21 June 2010 | Lindsay Clark
The UK’s minister for local government is calling on councils to boost joint buying after research discovered take-up of collaborative deals was extremely low.
According to the Department for Communities and Local Government, too often councils are ripped off when buying goods and services and they must become savvier shoppers.
Eric Pickles, communities and local government secretary, was speaking ahead of a meeting he will chair of the Local Government Association (LGA) this week to address “enhancing productivity”.
He said: “A renewed and concerted focus on better procurement, greater transparency and shared services that puts the emphasis on productivity above processes will end duplication, wasteful spending and wasteful working.”
The minister’s comments follow the release of figures from the Office of Government Commerce (OGC) which revealed that only 12 per cent of councils used approved collaborative arrangements. The OGC wants that figure rise to 50 per cent to ensure better value for local government’s £42 billion annual expenditure on outside contracts, and to help curb the country’s £155 billion national debt.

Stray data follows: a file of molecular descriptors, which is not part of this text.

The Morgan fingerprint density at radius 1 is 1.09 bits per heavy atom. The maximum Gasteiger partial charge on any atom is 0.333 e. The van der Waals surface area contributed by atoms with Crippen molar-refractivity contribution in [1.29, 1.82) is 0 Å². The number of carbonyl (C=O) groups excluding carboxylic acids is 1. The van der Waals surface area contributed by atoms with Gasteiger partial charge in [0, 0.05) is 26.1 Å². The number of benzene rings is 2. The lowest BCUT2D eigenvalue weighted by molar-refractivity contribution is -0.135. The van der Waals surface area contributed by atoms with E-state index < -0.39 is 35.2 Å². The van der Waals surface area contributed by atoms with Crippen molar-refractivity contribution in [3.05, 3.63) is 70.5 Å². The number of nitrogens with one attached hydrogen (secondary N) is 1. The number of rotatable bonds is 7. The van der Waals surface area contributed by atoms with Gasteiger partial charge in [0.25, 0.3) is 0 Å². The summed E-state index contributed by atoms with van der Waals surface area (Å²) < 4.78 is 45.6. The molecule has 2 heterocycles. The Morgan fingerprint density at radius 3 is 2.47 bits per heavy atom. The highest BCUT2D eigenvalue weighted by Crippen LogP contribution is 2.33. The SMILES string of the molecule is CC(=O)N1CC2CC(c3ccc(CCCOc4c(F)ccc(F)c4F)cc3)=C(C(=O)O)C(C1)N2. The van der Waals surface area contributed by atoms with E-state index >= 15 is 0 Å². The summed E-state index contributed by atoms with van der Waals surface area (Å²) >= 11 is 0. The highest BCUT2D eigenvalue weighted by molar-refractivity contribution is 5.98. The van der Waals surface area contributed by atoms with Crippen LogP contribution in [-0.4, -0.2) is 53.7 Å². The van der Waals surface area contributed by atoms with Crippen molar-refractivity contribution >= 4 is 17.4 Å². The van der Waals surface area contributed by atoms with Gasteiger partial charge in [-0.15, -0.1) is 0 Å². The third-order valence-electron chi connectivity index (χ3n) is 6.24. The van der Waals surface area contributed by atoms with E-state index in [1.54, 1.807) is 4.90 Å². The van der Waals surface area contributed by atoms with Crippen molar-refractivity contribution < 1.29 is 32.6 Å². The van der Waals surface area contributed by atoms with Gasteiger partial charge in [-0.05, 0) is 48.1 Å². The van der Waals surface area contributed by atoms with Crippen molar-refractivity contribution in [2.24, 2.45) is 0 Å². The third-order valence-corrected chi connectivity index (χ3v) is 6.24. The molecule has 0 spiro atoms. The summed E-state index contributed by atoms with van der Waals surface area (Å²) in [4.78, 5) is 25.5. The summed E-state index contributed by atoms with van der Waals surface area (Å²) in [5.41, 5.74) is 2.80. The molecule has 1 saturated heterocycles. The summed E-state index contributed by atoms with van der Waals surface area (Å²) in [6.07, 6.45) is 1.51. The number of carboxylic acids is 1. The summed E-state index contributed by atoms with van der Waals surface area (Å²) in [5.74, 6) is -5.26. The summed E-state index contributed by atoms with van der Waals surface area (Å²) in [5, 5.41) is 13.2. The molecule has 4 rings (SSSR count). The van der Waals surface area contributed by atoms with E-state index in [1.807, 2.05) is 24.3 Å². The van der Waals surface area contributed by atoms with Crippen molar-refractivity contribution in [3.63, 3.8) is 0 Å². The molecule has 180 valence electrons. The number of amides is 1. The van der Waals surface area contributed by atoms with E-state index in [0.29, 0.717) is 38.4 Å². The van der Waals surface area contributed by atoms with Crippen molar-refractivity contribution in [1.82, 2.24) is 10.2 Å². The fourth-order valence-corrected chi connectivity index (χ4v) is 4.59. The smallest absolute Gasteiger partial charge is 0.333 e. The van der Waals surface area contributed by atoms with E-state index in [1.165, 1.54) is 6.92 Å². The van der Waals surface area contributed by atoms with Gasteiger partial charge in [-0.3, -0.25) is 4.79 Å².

Pickles will be joined by Baroness Eaton, chairman of the LGA, which represents 422 authorities. The meeting is being held to help councils improve value for money, procurement practices and collaboration in an effort to protect services.
Pickles has also written to local authorities to tell them they must do their business openly and transparently and called on them to publish details of all spending over £500 in full and online. Greater transparency would root out wild overspending, expensive mistakes and waste and could be the key to saving the public purse millions of pounds, he said.